"We fall on our faces, we fall for a joke, we fall for someone, we fall in love. In each of these falls, what do we fall away from? We fall from ego, we fall from our carefully constructed identities, our reputations, our precious selves. We fall from ambition, we fall from grasping, we fall, at least temporarily, from reason. And what do we fall into? We fall into passion, into terror, into unreasoning joy. We fall into humility, into compassion, into emptiness, into oneness with forces larger than ourselves, into oneness with others whom we realize are likewise falling. We fall, at last, into the presence of the sacred, into godliness, into mystery, into our better, diviner natures."
Some of you might read that passage and think Philip to be a bit 'out there.' Another 'space cadet' who spends his time sitting around chanting and listening to Enya. And while there is certainly nothing wrong with that, I've found that as I read his book, I've come to believe Philip is very much a realist. A realist with an open mind, as I like to think of myself. And another way of looking at what he's saying is that learning to fall is simply learning to deal with uncertainty, with death, with all the things that are mysterious and unknown, all of which ultimately make us brothers and sisters in this less than perfect existence we call life. I've certainly come to think of those with ALS, including their families, as part of my own family. And that's saying quite a lot, as we're a very diverse group of people. But we have all been forced to deal with our own falling, and while some of us might not be ready to let go quite yet, we're finding that letting go is what ultimately frees us and brings us closer together at the same time.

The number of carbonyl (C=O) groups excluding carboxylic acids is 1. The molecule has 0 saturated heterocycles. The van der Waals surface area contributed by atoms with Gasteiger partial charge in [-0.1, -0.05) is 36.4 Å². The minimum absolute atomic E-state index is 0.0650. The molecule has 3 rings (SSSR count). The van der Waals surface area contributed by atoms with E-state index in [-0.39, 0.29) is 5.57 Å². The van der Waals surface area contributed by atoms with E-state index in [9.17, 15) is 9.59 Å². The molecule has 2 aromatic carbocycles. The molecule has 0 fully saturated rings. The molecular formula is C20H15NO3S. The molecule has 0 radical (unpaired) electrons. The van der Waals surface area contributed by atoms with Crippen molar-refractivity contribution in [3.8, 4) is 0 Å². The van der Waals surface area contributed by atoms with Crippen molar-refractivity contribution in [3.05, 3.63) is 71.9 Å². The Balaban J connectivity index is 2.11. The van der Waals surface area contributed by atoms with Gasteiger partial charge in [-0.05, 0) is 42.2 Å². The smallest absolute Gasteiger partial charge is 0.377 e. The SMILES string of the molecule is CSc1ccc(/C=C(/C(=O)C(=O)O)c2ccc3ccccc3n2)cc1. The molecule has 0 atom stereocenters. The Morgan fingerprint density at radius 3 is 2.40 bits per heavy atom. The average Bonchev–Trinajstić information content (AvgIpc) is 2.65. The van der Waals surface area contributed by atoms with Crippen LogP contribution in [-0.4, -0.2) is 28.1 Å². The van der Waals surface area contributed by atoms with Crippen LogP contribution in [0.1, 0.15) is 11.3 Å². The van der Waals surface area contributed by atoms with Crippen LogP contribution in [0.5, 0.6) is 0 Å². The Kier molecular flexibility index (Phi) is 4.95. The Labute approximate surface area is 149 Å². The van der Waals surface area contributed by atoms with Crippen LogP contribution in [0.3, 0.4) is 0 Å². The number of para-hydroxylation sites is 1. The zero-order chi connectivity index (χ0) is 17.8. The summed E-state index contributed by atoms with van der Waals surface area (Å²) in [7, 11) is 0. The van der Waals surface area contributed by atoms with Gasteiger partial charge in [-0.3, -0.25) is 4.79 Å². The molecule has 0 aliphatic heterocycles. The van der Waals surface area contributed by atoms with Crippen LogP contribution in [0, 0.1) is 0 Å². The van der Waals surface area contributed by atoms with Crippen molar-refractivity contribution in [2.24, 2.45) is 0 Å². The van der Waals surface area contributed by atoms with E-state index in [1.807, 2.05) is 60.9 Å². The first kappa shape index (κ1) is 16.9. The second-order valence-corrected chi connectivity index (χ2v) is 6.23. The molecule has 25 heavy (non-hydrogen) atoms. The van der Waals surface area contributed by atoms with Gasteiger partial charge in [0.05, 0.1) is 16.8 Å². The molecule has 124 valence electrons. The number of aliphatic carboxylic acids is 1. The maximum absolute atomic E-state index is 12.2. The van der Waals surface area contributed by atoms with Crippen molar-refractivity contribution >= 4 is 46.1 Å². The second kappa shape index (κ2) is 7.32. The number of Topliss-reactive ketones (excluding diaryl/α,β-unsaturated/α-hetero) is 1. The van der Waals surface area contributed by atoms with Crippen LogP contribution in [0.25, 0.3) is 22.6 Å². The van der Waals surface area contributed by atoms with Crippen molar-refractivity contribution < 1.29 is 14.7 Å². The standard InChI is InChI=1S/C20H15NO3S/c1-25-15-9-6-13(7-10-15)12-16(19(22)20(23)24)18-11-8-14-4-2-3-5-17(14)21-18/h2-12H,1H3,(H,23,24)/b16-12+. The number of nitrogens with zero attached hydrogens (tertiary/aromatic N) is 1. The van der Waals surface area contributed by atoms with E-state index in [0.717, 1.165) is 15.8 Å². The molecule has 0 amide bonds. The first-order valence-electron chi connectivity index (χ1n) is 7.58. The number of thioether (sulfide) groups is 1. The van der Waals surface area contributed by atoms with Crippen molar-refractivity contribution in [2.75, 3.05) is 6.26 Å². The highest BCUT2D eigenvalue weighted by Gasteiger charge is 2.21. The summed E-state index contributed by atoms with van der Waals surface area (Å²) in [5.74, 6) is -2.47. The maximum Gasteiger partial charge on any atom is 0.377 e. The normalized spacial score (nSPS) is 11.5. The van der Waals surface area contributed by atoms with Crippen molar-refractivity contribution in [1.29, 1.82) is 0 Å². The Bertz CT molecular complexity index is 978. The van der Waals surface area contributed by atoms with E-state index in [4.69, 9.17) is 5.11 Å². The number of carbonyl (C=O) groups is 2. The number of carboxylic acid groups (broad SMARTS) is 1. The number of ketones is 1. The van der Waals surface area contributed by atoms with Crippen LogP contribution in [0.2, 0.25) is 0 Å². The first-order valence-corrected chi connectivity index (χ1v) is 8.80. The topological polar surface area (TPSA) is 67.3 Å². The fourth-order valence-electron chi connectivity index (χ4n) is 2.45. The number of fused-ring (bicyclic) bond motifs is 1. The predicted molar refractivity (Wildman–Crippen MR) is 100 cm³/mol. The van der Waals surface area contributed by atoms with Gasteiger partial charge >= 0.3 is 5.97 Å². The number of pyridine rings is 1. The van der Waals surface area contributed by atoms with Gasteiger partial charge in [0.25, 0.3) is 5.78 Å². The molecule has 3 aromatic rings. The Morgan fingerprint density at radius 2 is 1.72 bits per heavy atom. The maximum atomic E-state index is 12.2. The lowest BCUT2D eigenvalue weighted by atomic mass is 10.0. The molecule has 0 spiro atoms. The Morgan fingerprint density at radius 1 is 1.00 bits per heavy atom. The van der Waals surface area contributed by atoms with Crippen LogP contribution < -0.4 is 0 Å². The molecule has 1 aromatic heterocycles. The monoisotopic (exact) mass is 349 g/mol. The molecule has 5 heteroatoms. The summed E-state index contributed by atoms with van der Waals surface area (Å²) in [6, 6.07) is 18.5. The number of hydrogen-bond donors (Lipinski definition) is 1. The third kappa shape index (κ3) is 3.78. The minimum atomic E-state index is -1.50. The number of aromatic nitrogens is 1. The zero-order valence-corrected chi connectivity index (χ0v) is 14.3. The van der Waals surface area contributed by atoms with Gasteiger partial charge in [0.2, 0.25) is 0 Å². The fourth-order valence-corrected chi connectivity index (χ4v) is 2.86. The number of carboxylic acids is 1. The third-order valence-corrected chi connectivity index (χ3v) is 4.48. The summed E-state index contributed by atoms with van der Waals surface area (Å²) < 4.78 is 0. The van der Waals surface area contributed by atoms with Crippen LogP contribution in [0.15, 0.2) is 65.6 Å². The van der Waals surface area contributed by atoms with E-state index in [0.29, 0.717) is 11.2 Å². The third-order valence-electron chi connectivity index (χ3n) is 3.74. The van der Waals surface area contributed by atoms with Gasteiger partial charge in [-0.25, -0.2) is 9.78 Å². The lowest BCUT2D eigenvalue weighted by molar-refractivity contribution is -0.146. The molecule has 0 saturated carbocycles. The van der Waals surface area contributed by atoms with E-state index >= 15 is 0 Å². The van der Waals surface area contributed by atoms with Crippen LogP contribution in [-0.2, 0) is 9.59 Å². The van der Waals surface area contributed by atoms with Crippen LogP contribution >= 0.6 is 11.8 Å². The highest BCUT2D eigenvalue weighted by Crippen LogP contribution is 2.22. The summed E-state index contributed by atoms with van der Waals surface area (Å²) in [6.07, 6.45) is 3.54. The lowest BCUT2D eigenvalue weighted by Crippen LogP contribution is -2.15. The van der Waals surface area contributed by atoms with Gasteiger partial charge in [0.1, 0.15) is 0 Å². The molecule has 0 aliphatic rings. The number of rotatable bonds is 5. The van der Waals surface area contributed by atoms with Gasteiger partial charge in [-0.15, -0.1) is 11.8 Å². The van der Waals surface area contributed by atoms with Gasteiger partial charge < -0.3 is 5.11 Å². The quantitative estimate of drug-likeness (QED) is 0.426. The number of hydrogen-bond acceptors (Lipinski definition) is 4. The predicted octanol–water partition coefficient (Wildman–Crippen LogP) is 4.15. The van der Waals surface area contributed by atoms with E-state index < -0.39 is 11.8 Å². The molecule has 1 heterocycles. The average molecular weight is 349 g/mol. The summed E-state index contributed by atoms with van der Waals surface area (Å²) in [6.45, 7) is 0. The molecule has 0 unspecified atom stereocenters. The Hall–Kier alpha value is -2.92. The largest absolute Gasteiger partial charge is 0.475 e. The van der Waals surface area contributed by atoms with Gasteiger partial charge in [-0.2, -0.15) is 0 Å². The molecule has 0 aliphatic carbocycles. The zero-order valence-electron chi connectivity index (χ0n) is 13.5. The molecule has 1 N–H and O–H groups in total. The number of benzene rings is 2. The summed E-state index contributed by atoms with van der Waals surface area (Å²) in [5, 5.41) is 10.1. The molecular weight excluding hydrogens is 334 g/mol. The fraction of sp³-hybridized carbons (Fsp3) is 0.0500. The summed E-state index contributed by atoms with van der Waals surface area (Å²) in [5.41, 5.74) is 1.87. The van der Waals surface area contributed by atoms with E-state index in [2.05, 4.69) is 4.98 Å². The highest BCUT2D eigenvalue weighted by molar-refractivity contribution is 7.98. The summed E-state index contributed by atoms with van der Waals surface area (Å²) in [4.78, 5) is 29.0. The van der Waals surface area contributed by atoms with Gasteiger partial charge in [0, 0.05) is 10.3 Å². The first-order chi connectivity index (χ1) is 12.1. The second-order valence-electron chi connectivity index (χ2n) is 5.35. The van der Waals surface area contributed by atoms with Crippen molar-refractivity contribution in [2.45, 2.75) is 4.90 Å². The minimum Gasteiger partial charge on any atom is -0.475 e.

In some ways, I think it's a bit like how many people experience high school. In school, everybody is in the process of developing themselves, of trying to find their place in the world, wrapped up in their own problems, their own ego. And in doing so, they wrap themselves up in cliques, they tease others who are different, and they generally act like the world revolves around only them. But after graduating and venturing out into the real world, and learning that they really aren't all that different after all, they start to let go of their ego, to let go of that all-encompassing need to be popular, to be accepted. Obviously we don't let go of our egocentricity completely, and some refuse to do so at all. But at my 10-year class reunion, it was clear to me that most of us had let go of our high-school notions of coolness. Most of us had started to recognize that we don't have all the answers, that life wasn't all about us. We accepted each other on more universal terms, not limited to what we were wearing or our social status. We perhaps unconsciously recognized that all of us were falling.
Who knows, maybe I'm just falling off my rocker. This kind of thinking can start to feel overwhelming. But that's part of what I'm getting at. I've come to feel that the only path to truly appreciating life is through pain, suffering, and confusion, in addition to all the 'good' things life has to offer. Through being overwhelmed and learning to appreciate it as not just a part of life, but as a critical and unique part of life as a human being. The age old, yin-and-yang notion that you have to take the good with the bad, you can't have one without the other, so why not learn to appreciate them both.
Philip Simmons' own fall was cut short too soon. He died in 2002. I would very much have liked to talk to him about his journey, but his book will have to do. As for my immediate situation, I expect I'll fall more often as my illness progresses. And we'll need to not only child-proof our house, but Scott-proof it as well. Still, I'm not in too bad a shape. I went hiking recently while on vacation in Colorado. Didn't fall then. But the next time I do, I hope I'll remember to take it all in, experience it fully. And just get back up and move on. After all, it won't have been the first time. I've been falling all of my life. And it's no longer about how many times I fall. It's entirely about how many times I can summon the courage to get back up.